The Hyundai Castrol World Rally Team head to Corsica next week for the famous Rallye de France-Tour de Corse, the first true tarmac round of the season. HCWRT crews Armin Schwarz/Manfred Hiemer and Freddy Loix/Sven Smeets will be competing in an...
The Hyundai Castrol World Rally Team head to Corsica next week for the famous Rallye de France-Tour de Corse, the first true tarmac round of the season. HCWRT crews Armin Schwarz/Manfred Hiemer and Freddy Loix/Sven Smeets will be competing in an Accent WRC" where it will be making its debut. They will also be joined by team newcomers, former Polish F2 champions Tomasz Kuchar and co-driver Maciej Szczepaniak in the third WRC".
The team completed six days testing the new evolution of the Hyundai Accent World Rally Car in the Tarragona region of Spain, where roads resemble all types of tarmac encountered in Corsica. Concentrating predominantly on a revised engine specification, improved suspension and power steering, both Schwarz and Loix were impressed with the car that is clearly well on it's way to making a statement.
Germany's Armin Schwarz said, "The car is feeling much much better now, really good. It feels more confident, reacts better and I am really enjoying driving it. For me the engine changes have made a big difference, although there are obviously many other factors contributing to a better feeling. I'm looking forward to Corsica and if the car runs in the same way as it did on the test, then we should really be able to competitive there."
Team-mate Freddy Loix is also looking forward to seeing exactly how competitive the WRC" is. "The first two events of the year were both a nice surprise in terms of performance and there's no reason why the situation should be any different in Corsica," said the 31-year-old Belgian. "We had a very good test in Spain and the car has improved a lot but we just don't know the level of performance until we can compete against other cars. Last year I gained confidence that I had not had before for Corsica so I am going there next week with a good feeling. I have also begun walking without crutches to strengthen my foot again. It feels a bit stiff and weak but I have been doing a lot of exercises and cycling and I am 95% hoping to be driving without the special foot protection by next week."
New team-mates Tomasz Kuchar and co-driver Maciej Szczepaniak will be joining Hyundai regulars Schwarz and Loix for the first of their four scheduled events with the Hyundai Castrol World Rally Team for the year. "Compared to when I first drove a Hyundai, this car feels very different," said 25-year-old Kuchar. "The steering is very sensitive so you have to be much more accurate and precise with you movements than I have been used to and the gear shift is excellent. But I have only spent a short amount of time in the car and we have a two-day test coming up so I will be able to get more of an idea then. I really am looking forward to Corsica but everything is new for me so I am aware that I have a lot of work to do -- I am now working with some of the best engineers, the best mechanics, the best team management and the best drivers so I feel I have to reach the highest level possible myself to fulfil everyone's expectations. But even though this is my first time in Corsica, I am really looking forward to being a part of this team. My aim will be to gain experience and to finish the rally with a view to increasing my speed for Catalunya." Following Rallye Catalunya Kuchar will also compete in Rallye Deutschland and Rallye Sanremo which will conclude his program with the team.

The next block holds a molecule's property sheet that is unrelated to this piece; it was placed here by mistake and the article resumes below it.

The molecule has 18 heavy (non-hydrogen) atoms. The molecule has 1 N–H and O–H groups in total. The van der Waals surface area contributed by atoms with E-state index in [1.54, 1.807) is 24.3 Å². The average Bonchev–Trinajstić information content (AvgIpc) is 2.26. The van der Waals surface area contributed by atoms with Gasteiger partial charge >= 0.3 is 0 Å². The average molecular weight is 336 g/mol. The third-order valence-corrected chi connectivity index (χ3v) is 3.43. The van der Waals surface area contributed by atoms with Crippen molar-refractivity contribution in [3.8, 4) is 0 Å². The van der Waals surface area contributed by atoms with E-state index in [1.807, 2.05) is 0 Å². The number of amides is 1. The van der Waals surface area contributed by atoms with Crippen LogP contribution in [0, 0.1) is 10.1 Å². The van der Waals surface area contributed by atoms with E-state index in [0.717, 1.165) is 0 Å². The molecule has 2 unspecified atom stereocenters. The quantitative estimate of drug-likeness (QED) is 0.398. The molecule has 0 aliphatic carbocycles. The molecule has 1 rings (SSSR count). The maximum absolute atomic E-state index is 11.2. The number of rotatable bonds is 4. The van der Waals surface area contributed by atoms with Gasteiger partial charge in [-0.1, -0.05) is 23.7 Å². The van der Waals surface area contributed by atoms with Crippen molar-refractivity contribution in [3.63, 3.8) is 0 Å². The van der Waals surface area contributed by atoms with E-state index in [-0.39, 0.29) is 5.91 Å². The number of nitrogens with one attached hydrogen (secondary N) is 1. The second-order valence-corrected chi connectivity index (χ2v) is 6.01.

According to Sven Smeets, co-driver to Freddy Loix, "Corsica is one of the more difficult rallies and not really one of my favourites. One of the biggest differences this year will be the fact that it is very early in the season. At the beginning of March it is likely the weather will be even more changeable than we have been used to -- it was for that reason it used to be run no earlier than May in the past. The weather can change in the space of about two hours -- it can be raining one side of a mountain and dry the other, but with lower temperatures there is more possibility for worse weather. It is also early enough in the year for snow which will be interesting considering we will not have a snow tyre option for the event. Driving on snow without a snow tyre is also a safety issue that has to be considered.
It is a difficult rally although possibly not as difficult as it used to be when the roads went much further away from Ajaccio and there was more variation in the kind of tarmac. There is still a big variety in the different types of tarmac however -- the old asphalt can be very slippery in the wet, almost like driving on ice but the narrower, rougher asphalt that gets very dirty from the wild pigs who make a lot of mess is more abrasive, making it quite hard on the car. But the event this year is about 99% the same as last year so we don't have to learn many new stages. The new car should also work in our favour -- it has a lot of improvements, the test was good and it now feels like a tarmac car should feel."
Leg one of the event starts at 08:00 on Friday 8 March covering 129 kilometres of special stages east of the Ajaccio rally base, including the longest stage of the event, the 36.73km Petreto-Ampaza. Crews tackle the longest day of the event on leg two comprising 154 competitive kilometres over seven special stages beginning with a repeat of the longest of the event, followed by three which are repeated north and northeast of the Corsican capital. 112 kilometres of stages southeast of Ajaccio on leg three concludes the event, bringing crews to the podium finish at 14:36.